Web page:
The king recognizes the God of Daniel (Dan 2:47-2:47)

“The king said to Daniel.

‘Truly!

Your God is

The God of gods!

Your God is

The Lord of kings!

Your God is

A revealer of mysteries!

You have been able

To reveal this mystery!”

Next, the king made a profession of faith in the God of Daniel, not the God of Israel. He said that Daniel’s God (not Yahweh) was the God of gods, the Lord of the kings. These were all great Greek concepts. More important to him was the fact that Daniel’s God had helped to reveal the mystery of his dream.

Daniel discussed the situation with his companions (Dan 2:17-2:18)

“Then Daniel went

To his house.

He informed

His companions,

Hananiah,

Mishael,

Azariah.

He told them

To seek mercy

From the God of heaven

Concerning this mystery.

Thus,

Daniel

With his companions

Might not perish

With the rest

Of the wise men

Of Babylon.”

Daniel went home and shared his information with his 3 other companions, Hananiah, Mishael, and Azariah. He told them to ask mercy from the God of heaven. Once again it is not Yahweh, but the God of heaven. He wanted help with this great mystery. He hoped and prayed that they and the other wise men of Babylon would be able to spare their lives.

The good learners (Dan 1:17-1:17)

“To these four young men,

God gave them

Knowledge.

He gave them

Skill

In every aspect

Of literature,

As well as wisdom.

Daniel also

Had insight

Into all visions

As well as all dreams.”

These four young men were good learners. God, not Yahweh, gave them the skills needed for every aspect of literature, as well as wisdom. In addition, Daniel also had an insight into all kinds of visions and dreams.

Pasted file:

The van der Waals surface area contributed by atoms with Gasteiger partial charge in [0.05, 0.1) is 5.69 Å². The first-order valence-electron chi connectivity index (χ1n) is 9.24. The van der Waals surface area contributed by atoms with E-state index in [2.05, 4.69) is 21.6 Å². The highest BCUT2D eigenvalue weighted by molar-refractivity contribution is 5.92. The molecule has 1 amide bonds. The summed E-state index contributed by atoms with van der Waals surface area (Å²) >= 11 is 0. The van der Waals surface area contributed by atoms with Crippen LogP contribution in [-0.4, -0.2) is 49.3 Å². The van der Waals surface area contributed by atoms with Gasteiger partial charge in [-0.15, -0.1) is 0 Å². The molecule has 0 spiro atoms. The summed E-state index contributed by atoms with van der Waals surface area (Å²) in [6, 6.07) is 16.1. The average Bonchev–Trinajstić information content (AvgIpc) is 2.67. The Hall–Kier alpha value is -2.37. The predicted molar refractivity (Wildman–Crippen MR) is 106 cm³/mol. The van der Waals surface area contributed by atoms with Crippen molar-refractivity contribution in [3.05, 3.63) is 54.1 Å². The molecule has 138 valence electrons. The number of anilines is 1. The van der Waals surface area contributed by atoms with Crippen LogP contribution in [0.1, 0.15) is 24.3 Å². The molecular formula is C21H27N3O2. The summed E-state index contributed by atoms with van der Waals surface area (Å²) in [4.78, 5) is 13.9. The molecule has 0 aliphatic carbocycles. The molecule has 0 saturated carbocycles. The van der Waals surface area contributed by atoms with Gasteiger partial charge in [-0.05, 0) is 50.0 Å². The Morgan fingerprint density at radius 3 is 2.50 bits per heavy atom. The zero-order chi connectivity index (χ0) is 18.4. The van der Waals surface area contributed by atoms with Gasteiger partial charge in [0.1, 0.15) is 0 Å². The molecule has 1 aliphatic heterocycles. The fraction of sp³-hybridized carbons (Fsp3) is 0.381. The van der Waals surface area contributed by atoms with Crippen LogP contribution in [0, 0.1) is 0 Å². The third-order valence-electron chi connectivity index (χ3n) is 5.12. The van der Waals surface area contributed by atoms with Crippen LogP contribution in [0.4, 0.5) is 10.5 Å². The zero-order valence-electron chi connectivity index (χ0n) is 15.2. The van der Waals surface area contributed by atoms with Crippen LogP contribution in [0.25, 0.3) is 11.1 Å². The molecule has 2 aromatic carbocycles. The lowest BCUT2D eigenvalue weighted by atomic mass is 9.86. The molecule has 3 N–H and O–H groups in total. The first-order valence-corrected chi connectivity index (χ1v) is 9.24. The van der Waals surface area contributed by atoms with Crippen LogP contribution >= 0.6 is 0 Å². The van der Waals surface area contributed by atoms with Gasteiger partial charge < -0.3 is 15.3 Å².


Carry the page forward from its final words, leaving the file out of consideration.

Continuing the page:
The Fall of Jerusalem (Dan 1:1-1:2)

“In the third year

Of the reign

Of King Jehoiakim

In Judah,

King Nebuchadnezzar

Of Babylon

Came to Jerusalem.

He besieged it.

The Lord let

King Jehoiakim

Of Judah

Fall into his power,

As well as some of the vessels

Of the house of God.

Then he brought them

To the land of Shinar,

He placed

The vessels

In the treasury

Of his gods.”

This Book of Daniel starts out on a dire note, the capture of Jerusalem. However, unlike the Book of Ezekiel, there is only a vague date for the siege of Jerusalem, the 3rd year of King Jehoiakim, which would have been 606 BCE.   However, there is no other indication of a siege at that time. Perhaps, this meant 598 BCE when King Jehoiakim was deposed. It is not clear who the author of this work was. However, the Judaean king fell under the power of King Nebuchadnezzar, because the Lord let it happen. Yahweh is not the term used for God in this post-exilic work. Rather the Greek Kyrios was used. The Babylonian king took some of the Temple vessels and treasures with him to Babylon, or Shinar as it is called here. He brought them to the treasury of his gods, which would have been Marduk and Nebo.

The name of the city (Ezek 48:35-48:35)

“The circumference of the city

Shall be eighteen thousand cubits.

The name of the city

From that time on,

Shall be

Yahweh is there.”

Ezekiel ended his work by naming this new city, ‘Yahweh is there.’ This city was 18,000 cubits around. So, Ezekiel ended the way he began, with a vision that had a lot of details in it.

The three gates on the south side (Ezek 48:33-48:33)

“On the south side,

It shall be  

Four thousand five hundred cubits

By measure.

The three gates are

The gate of Simeon,

The gate of Issachar,

The gate of Zebulun.”

On the south side, three lesser known tribes had gates. Simeon had very few people, while Issachar and Zebulun were small northern territories.